A Welcome Break from the Daily Stress Routine

Our world today is so fast paced, it’s hard to keep up.  Self Massage PictureWe all have smart phones, tablets, computers, and television.

We have Facebook, LinkedIn, Snapchat, Twitter, Pinterest, and Instagram.

At work, we are more productive than our parents and grandparents were, because of the great advances in technology.  Of course, with more productivity comes more expectation of productivity.

As great as all these things can be, they all add up to one inevitable conclusion:

We carry more stress now than ever before.

And studies show stress is the biggest source of illness today.

Studies also show we each have around 60,000 thoughts per day.

That’s a lot of brain activity.

For most of us, though, most of those thoughts are about the past or the future.  Seldom do we live in the present.

This leads too many of us to some degree of depression or anxiety.

Both of which, in turn, cause stress.

So, what are we to do with all this stress?

According to Chastity Garcia, a little massage goes a long way.

Massage helps you focus on your body which, in turn, helps you live in the moment.  All those thoughts about the past and the future tend to fly away for a time.

Massage can reduce your stress, and improve your overall sense of wellness.  And with less stress comes more health and happier families.

But who has enough time or money for a daily massage by a skilled practitioner?

If you don’t have that luxury, here are a few self-massage techniques you may want to try at home or in the office.  They are simple, and only take a few minutes at a time.  But your whole day will be brighter because of it.

  1. Tennis ball roll – Put a tennis ball under your foot. Right under the sole.  Press down as hard as you can without causing pain and roll it around a couple minutes.

You can do this at your desk, without even stopping your work routine.  But the relief you will feel in your tired, achy feet, will last throughout the day.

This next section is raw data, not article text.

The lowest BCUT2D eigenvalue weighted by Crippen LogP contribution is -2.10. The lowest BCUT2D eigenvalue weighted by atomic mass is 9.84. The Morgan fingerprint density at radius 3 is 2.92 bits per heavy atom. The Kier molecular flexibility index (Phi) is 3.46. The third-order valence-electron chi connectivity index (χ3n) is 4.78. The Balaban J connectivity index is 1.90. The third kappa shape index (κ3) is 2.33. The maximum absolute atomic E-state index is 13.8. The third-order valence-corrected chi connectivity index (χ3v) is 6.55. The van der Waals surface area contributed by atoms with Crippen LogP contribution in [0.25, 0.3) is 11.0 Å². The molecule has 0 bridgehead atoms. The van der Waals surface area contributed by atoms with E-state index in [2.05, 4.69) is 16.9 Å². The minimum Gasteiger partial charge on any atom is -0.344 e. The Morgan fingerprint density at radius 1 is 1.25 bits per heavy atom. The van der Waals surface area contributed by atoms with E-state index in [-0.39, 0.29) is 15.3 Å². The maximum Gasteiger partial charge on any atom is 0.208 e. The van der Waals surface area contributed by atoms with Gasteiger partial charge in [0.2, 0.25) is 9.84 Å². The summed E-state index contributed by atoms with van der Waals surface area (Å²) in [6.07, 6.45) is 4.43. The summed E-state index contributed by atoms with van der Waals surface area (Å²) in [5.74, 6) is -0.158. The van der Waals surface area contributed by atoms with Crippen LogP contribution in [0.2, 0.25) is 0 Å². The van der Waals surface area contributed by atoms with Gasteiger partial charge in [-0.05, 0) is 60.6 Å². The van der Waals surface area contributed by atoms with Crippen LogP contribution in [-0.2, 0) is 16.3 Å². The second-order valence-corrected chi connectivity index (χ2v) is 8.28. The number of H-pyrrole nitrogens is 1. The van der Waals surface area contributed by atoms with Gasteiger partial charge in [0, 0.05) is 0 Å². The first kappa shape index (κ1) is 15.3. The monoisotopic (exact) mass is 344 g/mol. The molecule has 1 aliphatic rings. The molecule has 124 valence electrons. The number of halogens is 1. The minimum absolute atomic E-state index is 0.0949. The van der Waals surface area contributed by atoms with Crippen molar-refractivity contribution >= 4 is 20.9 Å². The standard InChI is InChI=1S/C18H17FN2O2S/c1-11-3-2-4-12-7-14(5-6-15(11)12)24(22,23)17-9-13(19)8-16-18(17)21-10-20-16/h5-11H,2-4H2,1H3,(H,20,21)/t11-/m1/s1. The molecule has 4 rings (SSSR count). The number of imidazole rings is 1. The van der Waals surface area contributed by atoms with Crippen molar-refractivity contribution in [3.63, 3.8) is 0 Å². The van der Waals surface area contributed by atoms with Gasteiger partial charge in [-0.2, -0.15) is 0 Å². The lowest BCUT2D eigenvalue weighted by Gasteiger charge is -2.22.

1. Yoga block lay down – Get an inexpensive yoga block. You can get a set of cork blocks for about $20, or foam blocks for about $10.

Angle it on its side and lay down.  Place the base of your skull on the block and lay still for about two minutes.

You should feel the tension leaving your shoulders and upper back, where many people carry most of their stress.

  1. Foam rolling – this one may be better for home than for the office. Get your hands on a good foam roller.  You can buy one from the Club shop for about $32.

Place it on the ground.  Pick which area of your body you need to release some tension.  Lay down with that part of your body on the roller.

Then start rolling.  It’s that simple.

If you need help with some foam rolling techniques, feel free to ask any of the trainers at the Club.  In fact, Tiffany Malone is having a class just about foam rolling in a couple weeks.  Contact our trainers for details.

  1. More tennis balls – This is a great one for work. Put a tennis ball or two (lacrosse balls are even better) in an old crew sock.

Sling the sock behind your back, and position the ball between your spine and your shoulder blade.  Press back hard, and roll it around.

Then re-position the ball to focus on another part of your back or shoulder.

The sock is just there to ensure you don’t drop the ball.  Again, if you need tips talk to any of our trainers.

These self-massage techniques can work wonders in your life.

But of course, nothing gets the job done quite like a full massage by an experienced licensed massage therapist.

It just so happened we have two of the Tri Cities finest, right here at CBRC.

Chastity and John Slatick are available to help you live in the moment and remove the stress you’ve been carrying around for so long.

Right now, you can book a 30-minute massage for only $30.  If you need a little longer, we can arrange that, too.

You don’t have to resign yourself to always being stressed, tight, and in pain.

Just a little attention to your tired, achy muscles can go a long way.

We wish you good health,

Columbia Basin Racquet Club


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